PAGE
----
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The Social Credit conception of democracy

Written by Louis Even on Sunday, 01 January 2006. Posted in Social Credit

Less power for governments, more power for individuals

When individuals and families find themselves living in want and incapable of bettering their lot, they turn, almost instinctively, towards the Government. Why is this so ? Because they are conscious of their weakness, of their impotence, and they see no hope except in aid from the Government. They know that the Government is much more powerful than they are.

It is evidently the duty of the Government to sustain them in their weakness. But when these weaker members of the community have received aid for their immediate needs from the Government, they are not, by this fact, any stronger than they were before. Their weakness remains with them. They have received relief from the evils which oppressed them, but they were not made any stronger. Their lot remains essentially the same. Inevitably, they are going to be in need of aid from the Government again in the future.

To strengthen the weak

When the number of such unfortunates is great, when they must struggle incessantly to maintain a standard of living that is considerably below what is possible and feasible in our day and in our country, discontentment and bitterness is born, which grows in intensity and spreads widely and rapidly. They are only too ready to lend their ears to those politicians who preach that the only remedy is in a change of Government.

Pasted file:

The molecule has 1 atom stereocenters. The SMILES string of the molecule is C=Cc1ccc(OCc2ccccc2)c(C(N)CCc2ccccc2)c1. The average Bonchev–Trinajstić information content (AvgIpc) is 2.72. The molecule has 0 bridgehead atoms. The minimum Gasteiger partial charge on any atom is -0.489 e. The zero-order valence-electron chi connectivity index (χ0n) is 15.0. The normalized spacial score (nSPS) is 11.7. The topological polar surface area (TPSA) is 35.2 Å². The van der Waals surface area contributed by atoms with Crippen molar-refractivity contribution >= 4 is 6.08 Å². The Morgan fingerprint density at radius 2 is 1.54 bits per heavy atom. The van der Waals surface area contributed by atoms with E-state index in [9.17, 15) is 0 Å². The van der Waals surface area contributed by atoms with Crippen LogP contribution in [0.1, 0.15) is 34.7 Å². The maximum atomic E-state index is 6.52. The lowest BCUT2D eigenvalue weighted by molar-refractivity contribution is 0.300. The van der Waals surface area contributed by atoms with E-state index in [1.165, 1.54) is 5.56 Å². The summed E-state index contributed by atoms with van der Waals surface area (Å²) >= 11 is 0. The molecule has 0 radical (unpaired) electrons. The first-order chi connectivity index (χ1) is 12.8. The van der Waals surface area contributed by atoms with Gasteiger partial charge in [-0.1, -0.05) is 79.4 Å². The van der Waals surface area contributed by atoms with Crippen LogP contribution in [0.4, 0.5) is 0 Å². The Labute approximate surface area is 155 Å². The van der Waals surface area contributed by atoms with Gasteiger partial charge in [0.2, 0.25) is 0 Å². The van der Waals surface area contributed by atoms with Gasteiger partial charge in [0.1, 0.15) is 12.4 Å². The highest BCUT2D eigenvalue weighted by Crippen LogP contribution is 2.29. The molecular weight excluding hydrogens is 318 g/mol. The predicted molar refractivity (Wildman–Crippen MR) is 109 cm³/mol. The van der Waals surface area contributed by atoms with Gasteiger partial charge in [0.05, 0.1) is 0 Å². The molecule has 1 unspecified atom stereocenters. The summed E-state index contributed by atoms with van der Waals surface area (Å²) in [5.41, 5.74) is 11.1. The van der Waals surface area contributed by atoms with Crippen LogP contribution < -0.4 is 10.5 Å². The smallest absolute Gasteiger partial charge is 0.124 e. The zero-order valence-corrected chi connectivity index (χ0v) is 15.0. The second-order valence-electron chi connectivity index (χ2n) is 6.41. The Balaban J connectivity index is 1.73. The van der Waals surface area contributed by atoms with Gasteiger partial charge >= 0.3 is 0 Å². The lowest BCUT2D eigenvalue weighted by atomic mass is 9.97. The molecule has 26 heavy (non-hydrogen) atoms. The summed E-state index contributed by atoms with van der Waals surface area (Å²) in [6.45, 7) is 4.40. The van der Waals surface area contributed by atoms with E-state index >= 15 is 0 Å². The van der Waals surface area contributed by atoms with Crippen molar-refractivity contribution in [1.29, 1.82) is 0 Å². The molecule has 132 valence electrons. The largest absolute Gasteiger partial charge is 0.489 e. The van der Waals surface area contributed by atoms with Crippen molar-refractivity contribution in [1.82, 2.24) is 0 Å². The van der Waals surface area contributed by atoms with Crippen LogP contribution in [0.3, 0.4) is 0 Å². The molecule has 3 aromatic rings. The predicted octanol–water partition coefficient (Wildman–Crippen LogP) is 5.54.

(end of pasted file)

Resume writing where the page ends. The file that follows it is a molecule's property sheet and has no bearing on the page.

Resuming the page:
And yet experience should have taught them that a change of Government, in itself, changes nothing except perhaps for a few favored ones whose lot is improved at the expense of others.

It is certainly not a change of Government which is going to render the weak strong. It is not the fact of placing power in the hands of a certain group rather than in the hands of others that is going to place power in the hands of families and individuals.

What must be done is to take the power from where it has been concentrated, where it is excessive, and share it out amongst the members of society.

Modern governments have an excess of power. And they are taking more and more into their hands. This is the very nature of the vice, of the malady, of having power over others. The more power the Government has, the more it craves, though it may not proclaim this desire and may go to great lengths to persuade the people that it is they who govern.